2.1. Participants

Children diagnosed with ADHD were recruited from several child psychiatry outpatient services across the Zabei district of Shanghai. Each sample was referred from the Shanghai Pediatric Hospital where the participants were diagnosed with ADHD, primarily inattentive type.

Before testing, we obtain written consent from participants and their parents. Each family completed an unstructured screening interview based on the Child and Adolescent Psychiatric Assessment [23]. We recorded information regarding the children’s medical history, developmental history and general symptoms. We excluded children with any significant comorbid psychiatric or neurological conditions, such as epilepsy, severe attention deficit hyperactivity disorder or schizophrenia. We also confirmed that the children had not been on medication for at least 3 months.

All children met DSM-V diagnostic criteria for ADHD. Any child with ADHD-H or ADHD-C was excluded. Furthermore, a 27 items version of Conners’ Teacher Rating Scale (CTRS-S) [24] was completed for each child to confirm the pervasiveness of symptoms. Scoring was performed according to the test manual [25] and established cutoff points for possible and likely ADHD, primarily inattentive type were imposed. Furthermore, all children were administered the Raven’s Progressive Matrices IQ test. Children exhibiting intellectual disability (IQ scores below 75) were excluded from further experiment. Finally, a total of 16 children with ADHD-I participated in the experiment.

Twenty-one children without ADHD were paired with the ADHD group by gender and age. We administered an unstructured screening interview based on the Child and Adolescent Psychiatric Assessment [23] for the controls and did not find any psychiatric or neurological symptoms. All children did not meet DSM-V diagnostic criteria for ADHD. Furthermore, a teacher completed the CTRS-S [24] for the control group, with t scores below 50 used to confirm the children’s non-ADHD status. In addition, the non-ADHD group was administered the IQ test (CRT) to confirm that they did not have intellectual disability. Information on participants is shown in Table 1.

ADHD-IControlP value
N1621
Sex ratio (F/M)12/414/7Ns
Age12 (1.43)12 (1.41)Ns
Range of age9-149-14
IQ(CRT-C)89 (11.3)92 (12)p=.51
Range of IQ75-12280-123

Table 1.

Group means (SDs) for age and IQ

2.2. EF tests

We chose EF tests according to distinct domains of EF: planning, working memory, flexibility, and response inhibition [2-6]. Four EF tests were conducted in this study: the Spatial Working Memory Test (SWM), Stockings of Cambridge Test (SOC), Wisconsin Card Sorting Test (WCST), and Stroop/reverse-Stroop Test. With regard to response inhibition, Barkley (1997) proposed a model suggesting that a deficit in behavioral inhibition, considered a key process in EF, accounts for central impairment of ADHD [16]. In the model, Barkley distinguished three interrelated processes believed to constitute behavioral inhibition: (1) inhibition of a prepotent response; (2) cessation of an ongoing response; and (3) interference control. Researchers have long used Stroop/reverse-Stroop interference as the main paradigm to study interference control. Thus, in this study, we used the Stroop/reverse-Stroop Test [26, 27] to evaluate the level of response inhibition.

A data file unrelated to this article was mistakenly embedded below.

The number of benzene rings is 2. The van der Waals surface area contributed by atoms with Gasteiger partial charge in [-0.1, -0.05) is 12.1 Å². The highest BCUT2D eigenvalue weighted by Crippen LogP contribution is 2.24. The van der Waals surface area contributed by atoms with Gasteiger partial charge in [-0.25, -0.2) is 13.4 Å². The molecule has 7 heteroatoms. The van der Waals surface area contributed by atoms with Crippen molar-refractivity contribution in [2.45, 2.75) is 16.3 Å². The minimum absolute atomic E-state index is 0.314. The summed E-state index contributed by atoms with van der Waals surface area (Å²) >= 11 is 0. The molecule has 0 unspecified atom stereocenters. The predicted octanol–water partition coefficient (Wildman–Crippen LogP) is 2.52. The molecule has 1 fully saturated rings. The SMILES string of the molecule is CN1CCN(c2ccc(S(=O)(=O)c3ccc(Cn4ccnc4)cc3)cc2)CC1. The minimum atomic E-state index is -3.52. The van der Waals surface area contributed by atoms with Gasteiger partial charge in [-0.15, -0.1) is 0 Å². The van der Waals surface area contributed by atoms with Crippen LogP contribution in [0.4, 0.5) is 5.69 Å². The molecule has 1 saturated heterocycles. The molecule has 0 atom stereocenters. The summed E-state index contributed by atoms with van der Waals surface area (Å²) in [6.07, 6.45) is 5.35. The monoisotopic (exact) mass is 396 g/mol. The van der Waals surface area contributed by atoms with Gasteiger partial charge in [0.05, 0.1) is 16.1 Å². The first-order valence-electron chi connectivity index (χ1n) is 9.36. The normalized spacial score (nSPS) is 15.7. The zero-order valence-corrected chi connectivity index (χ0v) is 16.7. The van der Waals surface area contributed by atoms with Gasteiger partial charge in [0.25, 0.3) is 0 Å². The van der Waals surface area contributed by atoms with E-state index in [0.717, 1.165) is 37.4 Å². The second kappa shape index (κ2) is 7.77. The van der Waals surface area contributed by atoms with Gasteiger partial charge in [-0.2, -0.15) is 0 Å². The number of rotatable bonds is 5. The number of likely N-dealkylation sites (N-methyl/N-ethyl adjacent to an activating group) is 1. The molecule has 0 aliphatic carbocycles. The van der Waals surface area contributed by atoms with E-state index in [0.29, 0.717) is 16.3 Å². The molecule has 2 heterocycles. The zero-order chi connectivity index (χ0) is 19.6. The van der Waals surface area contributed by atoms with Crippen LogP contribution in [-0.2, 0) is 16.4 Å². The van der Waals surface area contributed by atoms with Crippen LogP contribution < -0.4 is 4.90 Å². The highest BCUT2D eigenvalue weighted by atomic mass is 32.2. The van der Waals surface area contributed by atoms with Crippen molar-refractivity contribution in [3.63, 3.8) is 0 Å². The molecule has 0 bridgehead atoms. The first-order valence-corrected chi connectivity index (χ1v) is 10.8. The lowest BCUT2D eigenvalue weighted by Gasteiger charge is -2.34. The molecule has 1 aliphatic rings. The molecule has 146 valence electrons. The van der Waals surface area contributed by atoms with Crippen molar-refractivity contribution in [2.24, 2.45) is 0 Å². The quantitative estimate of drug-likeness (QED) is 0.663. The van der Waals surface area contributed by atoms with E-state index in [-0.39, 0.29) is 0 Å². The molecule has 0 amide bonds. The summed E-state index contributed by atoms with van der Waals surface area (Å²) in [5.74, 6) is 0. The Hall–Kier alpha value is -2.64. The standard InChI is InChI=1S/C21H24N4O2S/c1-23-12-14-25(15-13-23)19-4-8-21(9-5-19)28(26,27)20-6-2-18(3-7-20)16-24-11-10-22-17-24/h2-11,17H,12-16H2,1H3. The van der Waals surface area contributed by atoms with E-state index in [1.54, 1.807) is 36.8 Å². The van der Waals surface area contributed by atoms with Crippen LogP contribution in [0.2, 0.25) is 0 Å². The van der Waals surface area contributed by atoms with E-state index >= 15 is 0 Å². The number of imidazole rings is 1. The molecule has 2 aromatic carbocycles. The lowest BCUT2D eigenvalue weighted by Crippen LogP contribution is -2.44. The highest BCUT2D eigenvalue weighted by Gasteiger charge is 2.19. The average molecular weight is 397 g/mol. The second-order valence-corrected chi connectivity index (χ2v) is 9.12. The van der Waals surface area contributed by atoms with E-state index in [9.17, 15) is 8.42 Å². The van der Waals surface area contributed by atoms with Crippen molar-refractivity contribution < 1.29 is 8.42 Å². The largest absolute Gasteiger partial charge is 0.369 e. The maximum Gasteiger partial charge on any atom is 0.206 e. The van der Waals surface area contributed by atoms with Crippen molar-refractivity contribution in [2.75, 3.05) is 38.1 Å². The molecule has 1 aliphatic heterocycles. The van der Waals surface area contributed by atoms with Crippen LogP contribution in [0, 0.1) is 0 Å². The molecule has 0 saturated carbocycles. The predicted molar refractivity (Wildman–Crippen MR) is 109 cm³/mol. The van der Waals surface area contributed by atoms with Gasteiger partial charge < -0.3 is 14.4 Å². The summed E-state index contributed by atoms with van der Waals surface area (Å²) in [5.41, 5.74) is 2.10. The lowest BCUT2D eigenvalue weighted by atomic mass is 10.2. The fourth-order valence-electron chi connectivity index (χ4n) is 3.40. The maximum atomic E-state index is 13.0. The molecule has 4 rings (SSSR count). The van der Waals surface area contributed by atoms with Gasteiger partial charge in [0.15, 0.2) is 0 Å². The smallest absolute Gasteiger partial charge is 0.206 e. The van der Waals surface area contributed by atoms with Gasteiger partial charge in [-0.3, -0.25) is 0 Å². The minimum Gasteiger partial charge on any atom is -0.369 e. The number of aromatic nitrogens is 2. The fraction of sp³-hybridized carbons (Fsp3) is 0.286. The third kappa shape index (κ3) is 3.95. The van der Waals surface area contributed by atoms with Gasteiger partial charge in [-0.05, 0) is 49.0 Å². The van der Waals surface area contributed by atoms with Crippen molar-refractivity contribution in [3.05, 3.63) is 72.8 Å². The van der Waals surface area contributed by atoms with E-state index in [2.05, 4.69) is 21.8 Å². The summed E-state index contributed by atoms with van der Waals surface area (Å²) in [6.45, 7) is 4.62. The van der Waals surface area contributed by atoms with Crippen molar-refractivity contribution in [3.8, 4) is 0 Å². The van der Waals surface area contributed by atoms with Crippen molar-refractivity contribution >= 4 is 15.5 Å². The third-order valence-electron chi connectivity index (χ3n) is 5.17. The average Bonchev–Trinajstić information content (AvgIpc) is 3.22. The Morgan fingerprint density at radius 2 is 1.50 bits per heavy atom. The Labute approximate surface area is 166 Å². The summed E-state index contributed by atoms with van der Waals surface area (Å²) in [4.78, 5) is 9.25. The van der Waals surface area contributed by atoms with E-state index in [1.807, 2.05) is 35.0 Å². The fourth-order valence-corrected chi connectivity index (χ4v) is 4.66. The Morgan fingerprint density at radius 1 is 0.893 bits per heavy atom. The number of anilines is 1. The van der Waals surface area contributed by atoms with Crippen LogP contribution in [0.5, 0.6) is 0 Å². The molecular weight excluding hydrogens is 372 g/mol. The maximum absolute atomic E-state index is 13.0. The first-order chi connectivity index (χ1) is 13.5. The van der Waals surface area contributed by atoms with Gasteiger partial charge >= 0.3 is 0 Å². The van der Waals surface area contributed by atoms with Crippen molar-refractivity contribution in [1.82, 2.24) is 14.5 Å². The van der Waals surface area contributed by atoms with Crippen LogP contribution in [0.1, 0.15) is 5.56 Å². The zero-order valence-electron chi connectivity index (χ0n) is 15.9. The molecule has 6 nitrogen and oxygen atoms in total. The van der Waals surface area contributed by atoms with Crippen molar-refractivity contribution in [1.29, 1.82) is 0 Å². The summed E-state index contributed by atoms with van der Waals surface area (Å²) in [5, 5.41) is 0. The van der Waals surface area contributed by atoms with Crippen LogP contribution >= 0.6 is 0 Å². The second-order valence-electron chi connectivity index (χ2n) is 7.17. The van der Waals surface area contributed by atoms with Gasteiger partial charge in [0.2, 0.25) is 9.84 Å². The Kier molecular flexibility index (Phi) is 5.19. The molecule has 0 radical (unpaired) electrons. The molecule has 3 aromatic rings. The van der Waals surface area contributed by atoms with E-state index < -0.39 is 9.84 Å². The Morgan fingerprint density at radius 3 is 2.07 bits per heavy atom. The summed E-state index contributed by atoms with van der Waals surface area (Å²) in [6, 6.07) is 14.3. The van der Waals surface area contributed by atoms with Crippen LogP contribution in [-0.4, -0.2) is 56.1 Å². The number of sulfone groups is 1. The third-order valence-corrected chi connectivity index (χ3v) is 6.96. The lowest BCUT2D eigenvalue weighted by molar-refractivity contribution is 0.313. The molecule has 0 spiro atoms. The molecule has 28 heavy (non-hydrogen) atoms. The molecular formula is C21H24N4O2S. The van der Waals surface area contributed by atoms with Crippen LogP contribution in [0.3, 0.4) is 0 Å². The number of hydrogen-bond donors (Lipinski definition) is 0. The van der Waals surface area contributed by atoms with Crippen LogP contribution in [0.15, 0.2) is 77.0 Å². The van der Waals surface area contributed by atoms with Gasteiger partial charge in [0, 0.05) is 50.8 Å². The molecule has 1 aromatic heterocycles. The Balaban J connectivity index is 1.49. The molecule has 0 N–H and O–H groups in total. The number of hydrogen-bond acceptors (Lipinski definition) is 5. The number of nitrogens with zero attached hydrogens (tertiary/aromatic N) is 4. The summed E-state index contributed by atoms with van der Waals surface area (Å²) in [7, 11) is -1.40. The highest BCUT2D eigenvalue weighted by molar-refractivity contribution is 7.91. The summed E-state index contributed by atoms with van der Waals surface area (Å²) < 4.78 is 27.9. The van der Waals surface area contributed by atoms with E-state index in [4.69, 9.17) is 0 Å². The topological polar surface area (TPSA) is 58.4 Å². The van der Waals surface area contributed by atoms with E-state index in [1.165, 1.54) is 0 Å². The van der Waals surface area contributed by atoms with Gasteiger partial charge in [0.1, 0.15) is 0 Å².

Spatial Working Memory Test (altered). This test was designed based on the SWM in the Cambridge Automated Neuropsychological Test Battery (CANTAB) [28, 29]. In this test, participants are asked to search through a number of boxes presented on the screen to find a token. The key instruction states that once a token has been found in a box, that box cannot be used again to hide a token during that particular trial. On each trial, the total number of blue tokens to be found corresponds to the number of boxes on the screen. Once a blue token is found in a particular box, that box cannot be used again to hide a token. Returning to an empty box where a target has already been found is referred to as a “between-search error.”

In the original SWM, there were four types of trials with either three, four, six, or eight boxes in each. Several previous studies showed that children with ADHD made significantly more errors compared with controls only on the eight-box problems [30, 31]. Given that between-search errors may appear as a function of the number of boxes in pediatric clinical populations [32], it is possible that children with ADHD also make significantly more errors compared with controls on seven-box problems. Thus, we made a few changes to the original task, in which the independent variable of box consisted of five uninterrupted levels with three, four, five, six, or seven boxes. There were four test trials each with three, four, five, six, and seven boxes. The order of the trials was randomized, with the constraint that the same number of boxes did not occur consecutively. The dependent measure for the SWM test was the number of between-search errors on three-, four-, five-, six-, and seven-box problems.